At Auth0 we provide the tools for application builders to implement authentication and access management so that they can focus on what makes their product unique, rather than on authentication. Our product design team is responsible for both shaping the experience that developers use to implement Auth0 into their product and for informing the design of the authentication experience for our customer’s customers.

That’s a big responsibility. Not only do our customers rely on us to provide secure authentication, they also rely on us to create a positive experience for their users. A well designed and frictionless signup experience can make a huge impact on our customers’ conversion rates and on their users’ level of satisfaction with their product.

As designers, we’re trained to create flows that are intuitive and easy to use, with as little friction as possible. But when it comes to the authentication experience, some degree of friction is required to ensure security. Passwords, multi-factor authentication, CAPTCHA, and session timeouts all introduce friction to the authentication process, but that friction is what stops bad actors from gaining illicit access to accounts.

So how do we balance the need for security with the desire for a frictionless user experience?

Good Actors vs Bad Actors

One way of balancing security and user experience is by getting better at predicting which transactions are coming from legitimate users and which are not. If we can predict with reasonable accuracy that a user is legitimate we can remove much of the friction from their path. By the same token, if we predict that a user is not acting with good intentions we can introduce more friction to try to stop their attempts at logging in.

At Auth0 we’ve developed several ways of predicting legitimate logins to improve the user experience without sacrificing security.

Contextual Multi-Factor Authentication

Most security-savvy users are aware that enabling multi-factor authentication (MFA) or two-factor authentication is one of the best ways to protect your accounts online. In May 2019 Google reported that enabling multi-factor authentication can block up to 100% of automated attacks, 99% of bulk phishing attacks, and 66% of targeted attacks.

Contextual Multi-Factor Authentication

But that protection comes at a cost to the user experience. Adding a second factor to the authentication process interrupts the user’s flow. Even a simple factor, like a one time password, requires the user to wait for the SMS or email to arrive, change apps, copy a code, and go back to the original app and paste in the code before returning to the original flow. While mobile operating systems are making it easier to enter a one time password with less context switching, it still disrupts the user flow. Authentication apps, such as Authy and Google Authenticator, provide greater levels of security but are even more disruptive to the user flow.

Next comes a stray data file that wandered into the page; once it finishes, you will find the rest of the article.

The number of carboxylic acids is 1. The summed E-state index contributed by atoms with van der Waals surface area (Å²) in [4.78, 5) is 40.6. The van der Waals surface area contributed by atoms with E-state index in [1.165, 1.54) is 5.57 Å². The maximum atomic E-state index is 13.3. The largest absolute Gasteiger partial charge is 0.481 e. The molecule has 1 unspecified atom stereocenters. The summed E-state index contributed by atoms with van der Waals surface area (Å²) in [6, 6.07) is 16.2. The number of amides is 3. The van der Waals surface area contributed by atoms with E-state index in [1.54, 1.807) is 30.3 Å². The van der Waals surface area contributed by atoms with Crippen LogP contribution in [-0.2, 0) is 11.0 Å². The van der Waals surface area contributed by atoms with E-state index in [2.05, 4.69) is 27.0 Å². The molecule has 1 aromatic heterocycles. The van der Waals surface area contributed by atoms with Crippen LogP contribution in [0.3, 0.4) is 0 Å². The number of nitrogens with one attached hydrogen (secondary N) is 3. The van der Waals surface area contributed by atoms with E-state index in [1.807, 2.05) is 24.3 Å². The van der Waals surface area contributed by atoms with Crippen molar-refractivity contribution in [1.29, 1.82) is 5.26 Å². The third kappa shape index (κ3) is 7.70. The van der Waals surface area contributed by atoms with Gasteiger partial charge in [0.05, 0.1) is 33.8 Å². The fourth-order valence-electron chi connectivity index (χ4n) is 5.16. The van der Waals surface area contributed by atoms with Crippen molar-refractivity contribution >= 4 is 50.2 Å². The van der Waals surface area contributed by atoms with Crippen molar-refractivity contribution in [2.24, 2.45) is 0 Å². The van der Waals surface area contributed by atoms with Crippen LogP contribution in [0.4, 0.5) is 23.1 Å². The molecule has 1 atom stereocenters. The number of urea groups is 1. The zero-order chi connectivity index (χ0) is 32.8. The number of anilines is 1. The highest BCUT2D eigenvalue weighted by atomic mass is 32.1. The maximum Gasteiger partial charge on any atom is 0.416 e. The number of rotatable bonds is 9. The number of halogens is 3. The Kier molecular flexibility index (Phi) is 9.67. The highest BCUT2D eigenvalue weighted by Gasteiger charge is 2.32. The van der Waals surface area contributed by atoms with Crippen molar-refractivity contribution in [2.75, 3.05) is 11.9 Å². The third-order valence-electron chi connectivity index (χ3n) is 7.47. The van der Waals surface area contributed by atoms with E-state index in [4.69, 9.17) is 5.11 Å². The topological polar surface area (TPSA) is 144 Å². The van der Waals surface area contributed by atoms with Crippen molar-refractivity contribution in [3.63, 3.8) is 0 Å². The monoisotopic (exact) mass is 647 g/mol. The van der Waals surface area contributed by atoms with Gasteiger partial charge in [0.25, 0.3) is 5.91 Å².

Wouldn’t it be nice if you had the protection of multi-factor authentication without the inconvenience? That’s the idea behind Auth0’s Contextual MFA feature. Contextual MFA uses certain signals, such as the device you’re using, your geographic location, or your IP to determine how likely it is that a login attempt is legitimate. As the feature learns your login habits it will learn to predict which login attempts are legitimate and only prompt for multi-factor authentication if the confidence score is low.

CAPTCHA

CAPTCHA, or Completely Automated Public Turing test to tell Computers and Humans Apart, requires users to prove that they’re human, usually by entering a word or words in an image or by identifying objects in a series of images, which helps to reduce automated attacks by bots.

CAPTCHA

CAPTCHA can be an effective tool to stop many automated attacks, but again, this protection comes at a cost to the user experience. Like MFA, CAPTCHA interrupts the user flow and requires users to decipher difficult to read text or identify objects in grainy photos. If you get it wrong you frequently have to begin the entire process all over again. CAPTCHA also suffers from many accessibility issues. Users with visual impairments may not be able to solve the CAPTCHA at all. Sometimes an audio CAPTCHA is presented as an alternative, but this may not be a feasible solution for users with hearing difficulties, who are in a noisy environment, or don’t have a sound enabled on their system.

These extra barriers can be significant enough to prevent users from signing up or logging in to an application. According to one study, adding CAPTCHA to a form can reduce conversions by up to 33%!